having similar physical and pesticidal properties but which has shown
    a more favourable toxicological pattern in chronic mammalian


    Carbon tetrachloride is usually applied to stored cereals as a liquid
    ether alone or in admixture at rates equivalent to 160-1400 mg/kg
    calculated on the whole bulk treated.   However, the fumigant is
    usually not distributed evenly throughout the commodity when applied
    to the surface; after a few days the lower parts of the bulk generally
    contain the higher residue levels.  After the larger physical
    movements of vapour within the grain bulk have stabilized, there is a
    steady loss of adsorbed vapour during storage, the rate of loss
    depending on the temperature, moisture content of grain and conditions
    of storage e.g. the air-tightness of the enclosure.

    Results from earlier trials on the rate of loss of such residues were
    evaluated at the 1971 Meeting.  Scudamore and Heuser (1973)
    established rates of loss of residual carbon tetrachloride from maize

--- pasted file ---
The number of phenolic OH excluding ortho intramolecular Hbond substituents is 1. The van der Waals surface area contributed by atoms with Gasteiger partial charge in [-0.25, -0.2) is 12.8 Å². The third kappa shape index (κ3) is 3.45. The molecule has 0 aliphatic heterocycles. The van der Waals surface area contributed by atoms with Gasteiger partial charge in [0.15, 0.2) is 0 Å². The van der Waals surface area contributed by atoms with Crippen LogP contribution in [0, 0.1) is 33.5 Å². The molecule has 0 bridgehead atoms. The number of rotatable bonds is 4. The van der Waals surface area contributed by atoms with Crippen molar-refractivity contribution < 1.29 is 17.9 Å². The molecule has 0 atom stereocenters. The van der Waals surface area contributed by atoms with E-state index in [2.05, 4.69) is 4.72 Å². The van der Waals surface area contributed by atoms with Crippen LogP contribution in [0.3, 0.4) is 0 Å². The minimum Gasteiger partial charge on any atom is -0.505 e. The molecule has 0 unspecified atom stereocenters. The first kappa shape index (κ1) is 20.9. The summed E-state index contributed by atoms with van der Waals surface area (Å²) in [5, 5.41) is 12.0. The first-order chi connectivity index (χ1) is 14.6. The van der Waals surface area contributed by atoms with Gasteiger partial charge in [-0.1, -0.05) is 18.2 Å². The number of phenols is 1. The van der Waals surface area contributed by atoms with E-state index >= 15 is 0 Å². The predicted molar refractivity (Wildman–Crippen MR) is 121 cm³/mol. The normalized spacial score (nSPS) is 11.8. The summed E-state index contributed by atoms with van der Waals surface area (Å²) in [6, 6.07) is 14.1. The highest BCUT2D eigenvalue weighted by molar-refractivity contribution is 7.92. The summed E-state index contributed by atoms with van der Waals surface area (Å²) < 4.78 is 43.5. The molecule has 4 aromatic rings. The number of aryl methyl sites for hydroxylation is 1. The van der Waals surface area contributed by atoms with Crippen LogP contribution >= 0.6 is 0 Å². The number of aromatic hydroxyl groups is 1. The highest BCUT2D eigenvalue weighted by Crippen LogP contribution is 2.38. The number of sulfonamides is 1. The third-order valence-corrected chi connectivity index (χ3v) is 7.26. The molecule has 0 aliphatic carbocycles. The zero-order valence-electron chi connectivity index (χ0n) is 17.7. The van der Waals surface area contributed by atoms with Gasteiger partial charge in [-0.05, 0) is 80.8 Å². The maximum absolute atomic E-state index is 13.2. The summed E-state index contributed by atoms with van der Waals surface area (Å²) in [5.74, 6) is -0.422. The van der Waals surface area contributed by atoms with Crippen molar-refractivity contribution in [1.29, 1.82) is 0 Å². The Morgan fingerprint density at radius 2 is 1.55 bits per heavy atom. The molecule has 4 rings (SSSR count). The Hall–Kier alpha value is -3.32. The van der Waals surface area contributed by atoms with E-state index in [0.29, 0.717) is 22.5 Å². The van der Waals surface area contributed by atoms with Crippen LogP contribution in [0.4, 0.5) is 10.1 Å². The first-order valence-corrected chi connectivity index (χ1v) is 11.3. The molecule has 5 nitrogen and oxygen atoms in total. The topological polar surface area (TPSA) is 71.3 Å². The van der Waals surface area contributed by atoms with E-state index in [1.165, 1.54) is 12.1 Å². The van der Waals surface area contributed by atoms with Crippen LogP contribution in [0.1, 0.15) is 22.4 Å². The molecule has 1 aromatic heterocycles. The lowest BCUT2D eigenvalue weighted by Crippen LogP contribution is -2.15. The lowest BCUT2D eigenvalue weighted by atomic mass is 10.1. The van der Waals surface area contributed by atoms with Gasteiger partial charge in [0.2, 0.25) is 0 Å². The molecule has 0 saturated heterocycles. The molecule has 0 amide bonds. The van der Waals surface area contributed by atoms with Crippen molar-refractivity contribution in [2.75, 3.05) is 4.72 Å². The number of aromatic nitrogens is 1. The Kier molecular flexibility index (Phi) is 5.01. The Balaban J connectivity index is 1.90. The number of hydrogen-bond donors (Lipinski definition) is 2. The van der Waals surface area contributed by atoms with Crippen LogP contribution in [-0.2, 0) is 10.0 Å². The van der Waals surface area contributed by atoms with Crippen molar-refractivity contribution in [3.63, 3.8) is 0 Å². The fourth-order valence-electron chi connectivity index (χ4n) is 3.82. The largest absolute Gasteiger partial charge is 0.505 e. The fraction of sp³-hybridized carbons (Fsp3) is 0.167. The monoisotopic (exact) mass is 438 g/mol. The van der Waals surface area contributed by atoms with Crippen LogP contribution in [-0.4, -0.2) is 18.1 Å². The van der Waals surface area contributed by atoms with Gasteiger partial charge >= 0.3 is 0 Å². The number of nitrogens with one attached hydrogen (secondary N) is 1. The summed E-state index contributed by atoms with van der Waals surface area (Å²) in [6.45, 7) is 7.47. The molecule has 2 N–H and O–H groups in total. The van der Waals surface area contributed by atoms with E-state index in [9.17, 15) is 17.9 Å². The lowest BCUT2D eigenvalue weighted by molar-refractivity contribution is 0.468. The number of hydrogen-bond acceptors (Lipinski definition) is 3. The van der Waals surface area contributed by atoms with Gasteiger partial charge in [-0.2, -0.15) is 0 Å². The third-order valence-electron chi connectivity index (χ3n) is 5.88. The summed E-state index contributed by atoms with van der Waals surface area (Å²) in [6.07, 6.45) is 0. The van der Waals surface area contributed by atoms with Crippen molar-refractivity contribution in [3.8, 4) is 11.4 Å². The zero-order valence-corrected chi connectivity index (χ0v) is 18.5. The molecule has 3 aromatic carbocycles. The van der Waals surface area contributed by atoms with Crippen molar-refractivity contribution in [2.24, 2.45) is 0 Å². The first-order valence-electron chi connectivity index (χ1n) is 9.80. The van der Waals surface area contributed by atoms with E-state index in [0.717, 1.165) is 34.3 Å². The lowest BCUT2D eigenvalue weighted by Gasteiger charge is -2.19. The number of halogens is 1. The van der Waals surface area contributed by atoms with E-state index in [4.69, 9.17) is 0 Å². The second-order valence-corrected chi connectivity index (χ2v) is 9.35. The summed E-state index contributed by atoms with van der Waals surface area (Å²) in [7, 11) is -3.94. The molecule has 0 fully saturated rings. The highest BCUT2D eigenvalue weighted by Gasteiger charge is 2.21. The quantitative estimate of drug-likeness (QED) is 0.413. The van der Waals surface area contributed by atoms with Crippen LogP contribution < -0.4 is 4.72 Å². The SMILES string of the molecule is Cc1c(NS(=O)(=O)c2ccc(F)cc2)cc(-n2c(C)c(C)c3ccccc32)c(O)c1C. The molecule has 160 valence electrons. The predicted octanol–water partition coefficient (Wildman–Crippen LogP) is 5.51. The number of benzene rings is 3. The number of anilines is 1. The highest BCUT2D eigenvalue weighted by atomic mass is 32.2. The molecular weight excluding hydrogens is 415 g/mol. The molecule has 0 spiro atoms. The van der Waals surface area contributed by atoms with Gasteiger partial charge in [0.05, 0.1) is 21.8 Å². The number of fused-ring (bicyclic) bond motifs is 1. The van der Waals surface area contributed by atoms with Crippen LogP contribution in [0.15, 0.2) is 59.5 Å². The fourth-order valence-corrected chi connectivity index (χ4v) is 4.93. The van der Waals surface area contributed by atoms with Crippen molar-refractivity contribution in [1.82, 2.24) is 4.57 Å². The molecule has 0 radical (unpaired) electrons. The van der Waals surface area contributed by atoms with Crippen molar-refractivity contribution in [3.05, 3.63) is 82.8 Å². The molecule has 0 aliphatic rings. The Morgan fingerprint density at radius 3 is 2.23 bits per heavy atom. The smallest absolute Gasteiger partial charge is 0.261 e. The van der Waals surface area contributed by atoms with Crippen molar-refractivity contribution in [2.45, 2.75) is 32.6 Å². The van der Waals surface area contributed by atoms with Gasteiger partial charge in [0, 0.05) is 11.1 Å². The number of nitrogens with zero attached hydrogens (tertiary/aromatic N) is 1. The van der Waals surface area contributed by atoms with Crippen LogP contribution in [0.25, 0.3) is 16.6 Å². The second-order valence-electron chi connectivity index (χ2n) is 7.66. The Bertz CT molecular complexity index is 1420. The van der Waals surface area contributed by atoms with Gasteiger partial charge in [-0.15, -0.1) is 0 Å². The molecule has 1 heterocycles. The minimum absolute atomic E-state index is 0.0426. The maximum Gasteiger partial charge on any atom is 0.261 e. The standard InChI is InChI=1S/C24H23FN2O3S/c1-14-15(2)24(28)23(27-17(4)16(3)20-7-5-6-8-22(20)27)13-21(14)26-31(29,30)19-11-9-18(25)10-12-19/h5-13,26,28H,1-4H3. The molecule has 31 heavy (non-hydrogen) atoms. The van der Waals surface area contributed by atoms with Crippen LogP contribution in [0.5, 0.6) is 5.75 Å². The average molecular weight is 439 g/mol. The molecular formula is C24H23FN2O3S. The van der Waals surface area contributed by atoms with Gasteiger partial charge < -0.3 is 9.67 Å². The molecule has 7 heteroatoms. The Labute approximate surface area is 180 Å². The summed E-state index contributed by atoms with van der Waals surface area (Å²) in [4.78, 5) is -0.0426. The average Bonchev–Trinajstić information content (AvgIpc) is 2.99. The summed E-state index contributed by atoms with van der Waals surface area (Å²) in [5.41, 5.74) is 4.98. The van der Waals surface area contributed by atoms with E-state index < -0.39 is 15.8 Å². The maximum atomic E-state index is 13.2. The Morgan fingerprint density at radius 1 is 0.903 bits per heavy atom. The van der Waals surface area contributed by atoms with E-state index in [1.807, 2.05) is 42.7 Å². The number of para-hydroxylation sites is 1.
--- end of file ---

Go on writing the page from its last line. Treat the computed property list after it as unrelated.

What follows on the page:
and wheat fumigated at normal insect control dosage levels, over
    periods of up to a year, under constant temperature and air moisture
    conditions.  They found that maize contained about 50 mg/kg after 6
    months free aeration at 10C but less than 10 mg/kg when aired at
    25C.  Wheat fumigated at the same dosage level contained 7 mg/kg
    residual carbon tetrachloride after six months aeration at 20C and 2
    mg/kg when held at 25C.  The reduction in residue levels in 7 days
    immediately after fumigation varied from 34-55% in maize and from
    14-52% in wheat, the greater reduction in each case being recorded at
    high aeration temperatures.  However, Beilorai and Alumot (1975) in
    confirmation of results reported earlier (Alumot and Beilorai, 1969)
    gave results of aeration experiments with several liquid fumigants,
    including carbon tetrachloride, which indicated a higher rate of loss
    of residue at 14C than at 32C.  The reasons for the differing
    findings of these two groups of workers remains unresolved.  It is
    possible that under the atmospheric conditions prevailing in the
    Israeli work, the moisture content of the fumigated cereals changed
    during aeration and that this had a greater effect than that of
    temperature alone.  Since this could be the case under practical
    conditions, the temperature during aeration may not be the most
    critical factor.

    Berck (1974) found carbon tetrachloride residues in wheat stored in a
    farm bin after fumigation with a CTC/EDC/EDB mixture at 4 gal/1000 bu
    ranging from 7-73 mg/kg one week after fumigation and from 2-30 mg/kg
    six weeks later.

    In experiments carried out in a model silo, Jagielski et al. (1978)